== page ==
End result is not the point of argument!  What we are trying to say is, if the DSD conversion is done on PC, that you guys shouldn't put the statement "Supports PCM and DSD over USB playback" as one of the DAC feature, because the DSD signal is not transmitted over the USB connection and DSD conversion is not happening in the DAC !  That statement of "Supports PCM and DSD over USB playback" as one of the DAC feature is a false advertisement!

 

The statement could be changed to something like: DSD encoding is supported by PC application.

 

Unless special DSD to PCM conversion software is first installed on the PC and used to convert and then store the resulting PCM file on the hard drive, then normally the DSD conversion process will not take place. This only makes sense.

 

Conversely, the conversion process supported by the Icon DAC takes place "on demand" and in "quasi-real time" under control of Foobar 2000. Therefore, the resulting PCM data after conversion must be transferred directly to the Icon DAC from the PC with strict control of transfer timing ("handshaking"), etc. Proper communication for this complete process to take place requires that the USB chip in any external DAC must be able to communicate back-and-forth with the PC, and be ready to receive the data as it is converted and sent/received in the general form:

 

Foobar 2000 > CPU > ASIO DSD driver > CPU > UART in computer USB bus > USB chip in External DAC > UART in computer USB bus > CPU > etc.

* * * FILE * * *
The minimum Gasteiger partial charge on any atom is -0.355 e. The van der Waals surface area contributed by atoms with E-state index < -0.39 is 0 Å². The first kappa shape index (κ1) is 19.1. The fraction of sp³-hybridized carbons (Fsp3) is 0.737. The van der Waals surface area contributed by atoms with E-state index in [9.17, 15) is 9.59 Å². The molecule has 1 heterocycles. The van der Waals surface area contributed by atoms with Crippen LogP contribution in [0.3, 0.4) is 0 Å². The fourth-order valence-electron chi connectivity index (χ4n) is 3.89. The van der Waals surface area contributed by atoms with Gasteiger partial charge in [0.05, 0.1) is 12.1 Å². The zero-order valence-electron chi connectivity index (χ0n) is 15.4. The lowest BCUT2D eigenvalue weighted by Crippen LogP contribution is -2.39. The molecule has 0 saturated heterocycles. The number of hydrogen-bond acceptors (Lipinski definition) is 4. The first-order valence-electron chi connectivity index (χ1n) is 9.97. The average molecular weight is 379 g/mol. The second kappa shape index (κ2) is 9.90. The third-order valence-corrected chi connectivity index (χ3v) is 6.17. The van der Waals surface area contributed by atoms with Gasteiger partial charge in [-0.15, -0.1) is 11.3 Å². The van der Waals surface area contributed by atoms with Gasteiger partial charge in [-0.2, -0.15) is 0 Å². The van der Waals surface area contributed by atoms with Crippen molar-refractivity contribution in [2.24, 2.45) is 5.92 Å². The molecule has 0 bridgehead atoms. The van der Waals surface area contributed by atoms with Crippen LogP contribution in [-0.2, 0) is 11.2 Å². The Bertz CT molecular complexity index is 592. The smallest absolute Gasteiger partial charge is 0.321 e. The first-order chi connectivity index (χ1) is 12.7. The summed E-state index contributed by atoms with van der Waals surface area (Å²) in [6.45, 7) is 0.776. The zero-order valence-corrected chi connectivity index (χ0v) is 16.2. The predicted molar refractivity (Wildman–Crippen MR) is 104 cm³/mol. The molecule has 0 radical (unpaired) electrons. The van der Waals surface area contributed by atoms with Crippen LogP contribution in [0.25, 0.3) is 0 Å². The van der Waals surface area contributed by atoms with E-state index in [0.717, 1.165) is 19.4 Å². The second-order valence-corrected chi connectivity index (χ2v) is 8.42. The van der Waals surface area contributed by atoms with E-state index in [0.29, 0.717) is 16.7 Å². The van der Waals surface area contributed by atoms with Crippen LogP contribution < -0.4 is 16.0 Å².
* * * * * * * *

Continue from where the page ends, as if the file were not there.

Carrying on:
If the USB chip in the External DAC does not have this ability/does not support DSD playback, then the PC cannot/will not perform the conversion.

 

Example: Try playing back a DSD file via Foobar 2000 into an external DAC that DOES NOT support DSD playback of the type that the Icon DAC DOES... without first manually converting the file to PCM by using special conversion software that you must purchase and install on your computer separately. You will hear nothing... except maybe noise.

post #40 of 87

Is the DSD playback limited exclusively to foobar or can other programs utilize it with proper drivers/plugins?

post #41 of 87
Quote:
Originally Posted by wolfgang0119 View Post
 

 

Unless special DSD to PCM conversion software is first installed on the PC and used to convert and then store the resulting PCM file on the hard drive, then normally the DSD conversion process will not take place. This only makes sense.

 

Conversely, the conversion process supported by the Icon DAC takes place "on demand" and in "quasi-real time" under control of Foobar 2000. Therefore, the resulting PCM data after conversion must be transferred directly to the Icon DAC from the PC with strict control of transfer timing ("handshaking"), etc. Proper communication for this complete process to take place requires that the USB chip in any external DAC must be able to communicate back-and-forth with the PC, and be ready to receive the data as it is converted and sent/received in the general form:

 

Foobar 2000 > CPU > ASIO DSD driver > CPU > UART in computer USB bus > USB chip in External DAC > UART in computer USB bus > CPU > etc.

 

If the USB chip in the External DAC does not have this ability/does not support DSD playback, then the PC cannot/will not perform the conversion.